Response to an “Interested Spectator” on Honest Money

First Published: 2011-09-07

The Nassau Institute has kindly forwarded to me the letter commenting on my talk to them which was published on August 26th written by INTERESTED SPECTATOR. In it, the author was critical of my suggestion that the Bahamas should break its tie with the U.S. dollar and offers two scenarios to support his (or her) view.

In the first scenario the U.S. Dollar fell against the Bahamian Dollar.  This certainly will happen if the Bahamas makes the changes to the banking system that I suggested and this fall will make it more expensive for U.S. tourists to visit the Bahamas.

That does not mean that U.S. tourists will stop visiting the Bahamas as the author seemed to suggest, threatening ‘5,000 jobs’.   The Bahamas has a lot more to offer than cheap tourism.

Recently the UK Pound, the Euro and the Canadian Dollar have all risen against the U.S. Dollar – not because any of them changed their banking system.  They have risen because the U.S. has a policy of depreciating the Dollar against other currencies for two basic reasons:

  • to make their products more competitive on the world markets and
  • to reduce their debt via inflation.

Nevertheless, these increased costs have not stopped ordinary U.S. tourists from visiting the UK, Europe or Canada.

The second scenario suggests the U.S. Dollar could rise against the Bahamian Dollar.  This could occur in the absence of the changes I had previously suggested be made before I suggested breaking the tie:

  • Return title to their deposits to depositors,
  • Restore enough cash to the banks to ensure every deposit is fully covered and all withdrawals can be met in full at any time,

Following those changes, banks could no longer lend depositors’ funds and would thus stop creating new money out of thin air.  Then, so long as the Bahamian government did not create any new money itself, the number of Bahamian dollars in existence would not increase and the market would begin to establish its real exchange value.  It would no longer continue to depreciate.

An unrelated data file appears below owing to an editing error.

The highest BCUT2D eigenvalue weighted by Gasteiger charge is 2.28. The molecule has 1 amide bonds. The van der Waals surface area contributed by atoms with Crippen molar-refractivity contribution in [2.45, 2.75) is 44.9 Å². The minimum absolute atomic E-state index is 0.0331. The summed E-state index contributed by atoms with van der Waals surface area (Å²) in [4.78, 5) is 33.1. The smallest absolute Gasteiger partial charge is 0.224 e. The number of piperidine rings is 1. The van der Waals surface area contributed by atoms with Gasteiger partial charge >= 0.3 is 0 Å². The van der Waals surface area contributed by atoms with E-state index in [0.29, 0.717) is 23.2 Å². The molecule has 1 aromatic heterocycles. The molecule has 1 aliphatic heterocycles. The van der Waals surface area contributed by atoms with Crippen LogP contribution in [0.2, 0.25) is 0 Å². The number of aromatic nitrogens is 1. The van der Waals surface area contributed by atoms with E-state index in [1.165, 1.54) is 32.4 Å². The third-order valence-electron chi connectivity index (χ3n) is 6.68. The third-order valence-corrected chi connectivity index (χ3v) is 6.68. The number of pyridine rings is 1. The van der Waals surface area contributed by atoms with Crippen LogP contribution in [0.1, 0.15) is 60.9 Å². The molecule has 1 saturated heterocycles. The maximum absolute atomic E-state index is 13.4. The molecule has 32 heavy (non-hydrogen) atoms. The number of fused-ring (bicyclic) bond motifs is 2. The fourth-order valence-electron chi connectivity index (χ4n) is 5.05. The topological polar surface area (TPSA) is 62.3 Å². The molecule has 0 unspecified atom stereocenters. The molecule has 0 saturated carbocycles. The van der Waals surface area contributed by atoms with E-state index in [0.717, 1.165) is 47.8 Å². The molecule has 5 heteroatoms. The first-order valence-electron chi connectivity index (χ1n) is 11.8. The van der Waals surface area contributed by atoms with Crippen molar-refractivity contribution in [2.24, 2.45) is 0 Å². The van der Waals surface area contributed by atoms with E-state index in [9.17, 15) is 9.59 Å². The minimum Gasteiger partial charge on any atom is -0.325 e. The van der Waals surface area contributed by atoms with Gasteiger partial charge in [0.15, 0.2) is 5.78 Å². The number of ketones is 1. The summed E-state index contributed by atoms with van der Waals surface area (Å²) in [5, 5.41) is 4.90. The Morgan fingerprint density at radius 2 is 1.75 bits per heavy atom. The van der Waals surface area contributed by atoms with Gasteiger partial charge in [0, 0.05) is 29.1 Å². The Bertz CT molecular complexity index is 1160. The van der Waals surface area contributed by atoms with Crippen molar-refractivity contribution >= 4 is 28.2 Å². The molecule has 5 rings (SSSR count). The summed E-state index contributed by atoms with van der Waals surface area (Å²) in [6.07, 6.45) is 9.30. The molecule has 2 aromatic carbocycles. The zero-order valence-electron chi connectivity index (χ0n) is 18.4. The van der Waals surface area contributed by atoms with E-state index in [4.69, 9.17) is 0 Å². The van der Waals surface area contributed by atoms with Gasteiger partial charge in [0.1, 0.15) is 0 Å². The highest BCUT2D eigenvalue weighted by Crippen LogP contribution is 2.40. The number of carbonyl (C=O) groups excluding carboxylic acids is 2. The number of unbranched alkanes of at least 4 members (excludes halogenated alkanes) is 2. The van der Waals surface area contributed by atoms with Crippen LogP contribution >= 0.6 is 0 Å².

In the absence of the U.S. government making similar changes, the U.S. government would continue its policy of letting the dollar fall against other currencies.  It would continue to depreciate.  Therefore, the Bahamian Dollar could not fall against the U.S. Dollar.  So, this scenario is not a real possibility.

In two small paragraphs near the very end of my talk, I did say the Bahamian government, if it so wished, could then adopt the gold standard.  However, this is not necessary if sufficient measures are in place to keep the government and the central bank from printing new money and increasing the money supply.  One of the great advantages of the gold system is that it soon exposes any government that depreciates its  paper currency.

The thrust of what I said in my talk was that the Bahamas should change its banking system to protect depositors and the banks from the next major banking and currency collapse and make it safe for future generations .  This change was a pre-condition of everything else that followed.

Many people seem to believe that we are experiencing just another economic cycle and that, as the downward movement of the cycle ends, the value of U.S. dollar will again rise as it is the world’s number one reserve currency.  It certainly was the world’s number one reserve currency.  It is now very suspect and U.S. credit ratings have been reduced.  Investors are now seeking something of more realistic value.  That’s why the price of gold has gone up.

Further, I believe a more realistic scenario is that what we are experiencing is not just another economic cycle. It’s more like the 1930’s where, to save the paper money system, a meeting of the world monetary authorities was held at Bretton Woods and the world monetary order was rearranged.  However, now there is little more such rearranging that can be done.  Instead of another cycle, I believe we are living through the end of the paper money system as we know it.

Banks and governments have been printing money excessively.  The question investors are now asking is: what is paper money worth?  Paper money is backed by government promises and governments making these promises are now virtually bankrupt.  Thoughtful and sensible investors are now shunning paper money in favour of something with real intrinsic value – not promises.

Unless and until governments and banks stop printing new money and remove their burden of debt – as I have recommended to the Bahamas – there is little hope for a sustained return to confidence in paper money.

If the Bahamian authorities adopt the programme I suggested, then all of the other benefits to the Bahamas which I outlined in my talk will accrue to the Bahamas and to the Bahamian people, including shopping being even less expensive in Florida.

John Tomlinson
Portugal
August 30, 2011

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